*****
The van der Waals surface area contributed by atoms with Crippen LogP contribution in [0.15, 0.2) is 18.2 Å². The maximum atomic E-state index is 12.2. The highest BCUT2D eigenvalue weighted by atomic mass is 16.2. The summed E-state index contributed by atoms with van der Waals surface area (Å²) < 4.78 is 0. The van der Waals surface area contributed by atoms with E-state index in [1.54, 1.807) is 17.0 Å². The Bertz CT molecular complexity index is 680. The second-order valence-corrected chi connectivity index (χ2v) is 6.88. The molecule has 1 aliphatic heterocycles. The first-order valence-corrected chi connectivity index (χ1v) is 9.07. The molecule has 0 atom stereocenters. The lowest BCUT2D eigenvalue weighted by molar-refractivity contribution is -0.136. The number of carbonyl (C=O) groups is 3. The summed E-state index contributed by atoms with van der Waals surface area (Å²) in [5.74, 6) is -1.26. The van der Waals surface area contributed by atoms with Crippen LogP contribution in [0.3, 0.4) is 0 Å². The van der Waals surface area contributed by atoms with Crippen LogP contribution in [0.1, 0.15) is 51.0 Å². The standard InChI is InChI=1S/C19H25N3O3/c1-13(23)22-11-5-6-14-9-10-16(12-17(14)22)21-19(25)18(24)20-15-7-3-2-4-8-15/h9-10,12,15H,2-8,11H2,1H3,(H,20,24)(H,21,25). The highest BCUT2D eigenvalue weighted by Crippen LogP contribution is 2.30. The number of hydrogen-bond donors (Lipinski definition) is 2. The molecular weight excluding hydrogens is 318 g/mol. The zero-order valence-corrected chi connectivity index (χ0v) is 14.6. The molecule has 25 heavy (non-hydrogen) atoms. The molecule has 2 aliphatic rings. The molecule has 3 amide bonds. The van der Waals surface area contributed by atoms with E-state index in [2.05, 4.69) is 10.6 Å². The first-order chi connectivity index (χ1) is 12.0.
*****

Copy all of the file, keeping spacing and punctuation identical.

The van der Waals surface area contributed by atoms with Crippen LogP contribution in [0.15, 0.2) is 18.2 Å². The maximum atomic E-state index is 12.2. The highest BCUT2D eigenvalue weighted by atomic mass is 16.2. The summed E-state index contributed by atoms with van der Waals surface area (Å²) < 4.78 is 0. The van der Waals surface area contributed by atoms with E-state index in [1.54, 1.807) is 17.0 Å². The Bertz CT molecular complexity index is 680. The second-order valence-corrected chi connectivity index (χ2v) is 6.88. The molecule has 1 aliphatic heterocycles. The first-order valence-corrected chi connectivity index (χ1v) is 9.07. The molecule has 0 atom stereocenters. The lowest BCUT2D eigenvalue weighted by molar-refractivity contribution is -0.136. The number of carbonyl (C=O) groups is 3. The summed E-state index contributed by atoms with van der Waals surface area (Å²) in [5.74, 6) is -1.26. The van der Waals surface area contributed by atoms with Crippen LogP contribution in [0.3, 0.4) is 0 Å². The van der Waals surface area contributed by atoms with Crippen LogP contribution in [0.1, 0.15) is 51.0 Å². The standard InChI is InChI=1S/C19H25N3O3/c1-13(23)22-11-5-6-14-9-10-16(12-17(14)22)21-19(25)18(24)20-15-7-3-2-4-8-15/h9-10,12,15H,2-8,11H2,1H3,(H,20,24)(H,21,25). The highest BCUT2D eigenvalue weighted by Crippen LogP contribution is 2.30. The number of hydrogen-bond donors (Lipinski definition) is 2. The molecular weight excluding hydrogens is 318 g/mol. The zero-order valence-corrected chi connectivity index (χ0v) is 14.6. The molecule has 25 heavy (non-hydrogen) atoms. The molecule has 2 aliphatic rings. The molecule has 3 amide bonds. The van der Waals surface area contributed by atoms with E-state index in [2.05, 4.69) is 10.6 Å². The first-order chi connectivity index (χ1) is 12.0.